Milly’s talk was supported by Lankelly Chase. Lankelly Chase was an event partner.

  • It’s surprising what you hear when you listen

    Being a good storyteller involves listening and Peter is a great listener. In his talk he shares the tools of the trade and what qualities are needed in his role as a barber. After Peter’s talk Being the Story delegates explored Empathy Museum’s A Mile In My Shoes – stepping into the life of someone you may never have come across – from a farmer to a sex worker to a neurosurgeon, war veteran or refugee.

  • In Conversation: Hear what our Being the Story Alumni are up to

    Bryony Albery worked for Wycombe Homeless Connection helping people avoid homelessness by fighting evictions, engaging vulnerable people with the legal system around them. Since taking part in Being the Story she has made a massive change and is now training to be a social justice lawyer.
    Onjali Q. Raúf Founder and CEO, Making Herstory was a self-declared feminist from the age of seven. In 2011 her aunt was murdered by the husband she had been trying to escape from for over five years, she set up Making Herstory in her memory.
    Simeon Moore, Co-founder of DatsTV is a writer, musician and advocate for young people. Moore was a member of a Birmingham gang and now works to tackle what he sees as the glamorisation of gang culture.

  • Tackling transphobia fabulously, through education and empowerment

    What does it mean to be trans in 2018 and how can we challenge misconceptions? Charlie shares her insights on trans activism, what’s next in her fight for equality, and how we can all continue to break down the misunderstandings around trans experiences because as Charlie puts it ‘prejudice and hate comes from fear and misunderstanding’.

  • Getting to the Heart of A Northern Soul

    All eyes were on Hull in 2017 as the city was celebrated as the City of Culture. But behind the scenes the documentary A Northern Soul paints a picture that is less glossy. In this talk Steve shares his experience of putting his life in the spotlight through the documentary and how he’s now trying to create new opportunities for the community he lives in.

  • Creating a platform for prison poetry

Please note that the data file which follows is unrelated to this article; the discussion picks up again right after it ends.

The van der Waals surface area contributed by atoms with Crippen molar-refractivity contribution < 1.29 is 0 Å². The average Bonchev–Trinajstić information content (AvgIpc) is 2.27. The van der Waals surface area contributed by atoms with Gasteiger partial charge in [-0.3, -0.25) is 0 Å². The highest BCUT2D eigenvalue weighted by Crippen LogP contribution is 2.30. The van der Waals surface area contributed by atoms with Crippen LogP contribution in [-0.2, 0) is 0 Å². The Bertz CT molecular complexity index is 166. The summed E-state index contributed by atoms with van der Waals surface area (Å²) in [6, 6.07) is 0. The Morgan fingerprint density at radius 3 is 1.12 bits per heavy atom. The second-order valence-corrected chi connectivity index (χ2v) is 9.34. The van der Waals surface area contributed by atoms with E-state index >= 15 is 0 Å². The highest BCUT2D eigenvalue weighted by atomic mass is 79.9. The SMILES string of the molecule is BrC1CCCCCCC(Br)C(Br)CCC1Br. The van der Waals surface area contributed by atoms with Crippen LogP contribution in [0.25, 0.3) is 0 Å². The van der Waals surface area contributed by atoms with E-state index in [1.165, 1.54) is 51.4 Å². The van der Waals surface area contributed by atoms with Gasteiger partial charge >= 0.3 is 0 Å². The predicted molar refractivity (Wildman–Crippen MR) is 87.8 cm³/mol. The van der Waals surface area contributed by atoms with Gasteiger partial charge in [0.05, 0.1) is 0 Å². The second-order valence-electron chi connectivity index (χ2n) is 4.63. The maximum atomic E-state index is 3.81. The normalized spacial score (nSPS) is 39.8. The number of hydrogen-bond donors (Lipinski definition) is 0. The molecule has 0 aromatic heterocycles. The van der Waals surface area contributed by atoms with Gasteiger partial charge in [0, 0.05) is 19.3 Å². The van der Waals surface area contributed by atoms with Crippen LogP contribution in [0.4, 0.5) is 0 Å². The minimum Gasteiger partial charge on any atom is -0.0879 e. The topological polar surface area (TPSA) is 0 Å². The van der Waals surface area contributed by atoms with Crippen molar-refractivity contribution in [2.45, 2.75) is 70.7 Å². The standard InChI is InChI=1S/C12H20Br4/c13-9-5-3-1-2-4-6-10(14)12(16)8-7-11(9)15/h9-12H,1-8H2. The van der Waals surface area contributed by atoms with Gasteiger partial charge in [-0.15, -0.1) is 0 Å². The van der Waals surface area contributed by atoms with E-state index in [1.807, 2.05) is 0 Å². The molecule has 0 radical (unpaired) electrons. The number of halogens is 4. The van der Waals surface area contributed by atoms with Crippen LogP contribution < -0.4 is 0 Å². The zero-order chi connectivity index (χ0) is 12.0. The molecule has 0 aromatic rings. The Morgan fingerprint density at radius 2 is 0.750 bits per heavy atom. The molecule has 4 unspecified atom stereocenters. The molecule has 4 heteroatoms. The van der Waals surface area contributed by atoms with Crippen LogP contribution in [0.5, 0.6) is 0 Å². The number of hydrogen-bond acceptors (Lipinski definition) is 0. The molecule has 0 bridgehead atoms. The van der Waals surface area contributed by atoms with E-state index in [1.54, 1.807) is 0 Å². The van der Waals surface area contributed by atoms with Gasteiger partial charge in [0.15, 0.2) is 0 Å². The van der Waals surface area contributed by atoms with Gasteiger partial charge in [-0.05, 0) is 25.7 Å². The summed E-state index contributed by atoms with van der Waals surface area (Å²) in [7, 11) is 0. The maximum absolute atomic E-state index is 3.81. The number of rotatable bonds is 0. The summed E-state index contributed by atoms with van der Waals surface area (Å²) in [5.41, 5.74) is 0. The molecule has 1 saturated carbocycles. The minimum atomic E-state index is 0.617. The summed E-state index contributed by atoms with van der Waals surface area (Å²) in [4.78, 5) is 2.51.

“My life ended and began with a prison sentence,
    Those metal doors awoke the faith in me”
    Lady Unchained’s mission is to prove that there is life after prison. Through poetry she tells her own personal story and the untold stories that are often left untold, because of shame or labels. She performed a selection of her poems at Being the Story

  • Becoming Friends with Hope, Living with Cancer

    Laura’s story is one of hope and survival against the odds. Diagnosed with breast cancer at the age of 34 when her daughter was three and her son was six months old, she tells an account of her experience of cancer and the impact that has had on her. Through psychological intervention and support Laura has learned to live more presently, understanding that it’s our vulnerabilities that makes us all human. As she feels hopeful once more and driven by her experience of cancer, she campaigns with cancer charities to try to make a difference for others.

  • Music for Mental Health

    Run by the charity Raw Material, Raw Sounds is a programme of music workshops for people accessing mental health services in Brixton. The Raw Sounds band took to the stage at Being the Story. The singers and instrumentalists who have all experienced mental health difficulties performed a selection of songs and talked about the impact the Raw Sounds programme has had. Raw Sounds have performed at Elder Stubbs Festival, Lambeth Country Show and Brixton music venue The Prince of Wales.
    Raw Sounds has been supported by Constructive Voices. Constructive Voices was a Being the Story Partner.